In “If You Can’t Say Something Nice,” I take a work of “art” that is widely (and justifiably) scorned and try to see the bright side of things.
Ah, “Manos.” Possibly the platonic* ideal of a bad movie. “Plan 9 From Outer Space” was long regarded as the worst movie ever made and it isn’t even close to that. “Plan 9” has a charming lack of cynicism to it. It is exactly itself, with no hint of an apology.
On the other hand, stop the lazy judging and read this synopsis:
A loving family on their first vacation together makes a wrong turn on a road and ends up the pocket dimension of a murderous sex cult led by an immortal religious fanatic who unfailingly believes in two things: bigamy and sadism.
The family tries to escape but discover that all roads lead back to the same dilapidated horror ranch where even now the religious leader’s sexy, scantily-clad “wives” are searching for them. Their only ally? A demonic figure, ostensibly the servant of the religious leader, but with his own agenda formed from decades (if not centuries) of abusive servitude. His agenda? Take the wife for his own, and who cares what happens to the man and their child? And where is God? There is no God but Manos, and The Master is his prophet.
I have seen successful horror movies with far less interesting plots.
The Bad News
Compared to fare like “Plan 9,” there is a patina of cynicism all “Manos”. The story its creation is well-known. Local manure magnate makes a bet at a bar with a traveling industry insider: “I bet I can make a successful horror film for under $20,000”. Then, the reality sets in: the litany of shortcuts, extraordinarily poor dubbing, atrocious plotting, ridiculous performances, abominable directing… the adjectives pile up.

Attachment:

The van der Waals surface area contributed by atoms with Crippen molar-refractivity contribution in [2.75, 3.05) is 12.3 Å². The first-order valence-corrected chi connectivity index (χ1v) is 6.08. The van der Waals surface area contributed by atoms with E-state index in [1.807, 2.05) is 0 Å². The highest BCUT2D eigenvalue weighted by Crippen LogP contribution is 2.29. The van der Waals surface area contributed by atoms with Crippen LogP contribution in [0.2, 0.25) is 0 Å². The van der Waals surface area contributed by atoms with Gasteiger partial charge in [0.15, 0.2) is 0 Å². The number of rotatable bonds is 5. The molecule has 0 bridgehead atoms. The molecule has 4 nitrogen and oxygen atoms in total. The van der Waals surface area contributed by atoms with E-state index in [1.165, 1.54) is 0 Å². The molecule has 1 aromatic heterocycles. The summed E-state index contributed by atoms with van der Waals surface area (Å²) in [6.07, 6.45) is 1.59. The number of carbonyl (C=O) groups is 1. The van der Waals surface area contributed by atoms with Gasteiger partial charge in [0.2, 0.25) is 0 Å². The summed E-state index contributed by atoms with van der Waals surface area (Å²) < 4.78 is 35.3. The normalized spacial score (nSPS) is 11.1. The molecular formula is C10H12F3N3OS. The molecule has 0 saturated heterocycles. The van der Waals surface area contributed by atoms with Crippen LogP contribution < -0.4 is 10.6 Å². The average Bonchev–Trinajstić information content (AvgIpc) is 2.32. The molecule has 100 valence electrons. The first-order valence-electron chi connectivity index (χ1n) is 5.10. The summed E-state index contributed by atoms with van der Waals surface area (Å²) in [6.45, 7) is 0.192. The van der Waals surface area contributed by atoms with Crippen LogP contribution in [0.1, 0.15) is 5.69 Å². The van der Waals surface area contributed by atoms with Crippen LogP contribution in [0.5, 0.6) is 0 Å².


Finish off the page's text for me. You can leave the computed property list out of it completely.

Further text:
Hal Warren really whizzed it down his leg. After a disastrous local premiere in El Paso, he faded into the zeitgeist darkness, a brown dwarf too dim and puny to ever realistically become a star, only to later explode thanks to “Mystery Science Theater 3000.”
Like they said in MST3000, every frame of the movie looks like someone’s last known photograph. The camera they used was a wind-up, so shots couldn’t last more than 30 seconds. Most of that camera time is wasted in long pauses where the actors seem to forget what they’re about to say.
The wind-up cameras couldn’t record sound, so every stitch of dialogue was overdubbed. And because Hal Warren wanted to do things on the cheap, only three people did the whole of the ADR, including Warren himself, all of them doing a variety of faked voices to cover up this fact.
The “wives” were hired from a local modeling agency. Let’s restate that to give proper perspective: they were hired from a local El Paso modeling agency. The thing is that although Warren wanted the wives to be “sexy,” the models’ manager insisted on their being clothed as much as possible. Hence, their diaphanous gowns brazenly displaying some industrial-grade underwear and one-piece bathing suits underneath.
Scenes and characters go nowhere. What’s the point of the couple making out in a car in what appears to be a nuclear testing range? None, except that the woman was meant to be the leading lady but broke her leg before shooting. So her scenes were a bone Hal Warren threw to her so she could claim acting in a film on her resume.
I’m betting she removed it off of her resume after the premiere.
But Is It All THAT Bad?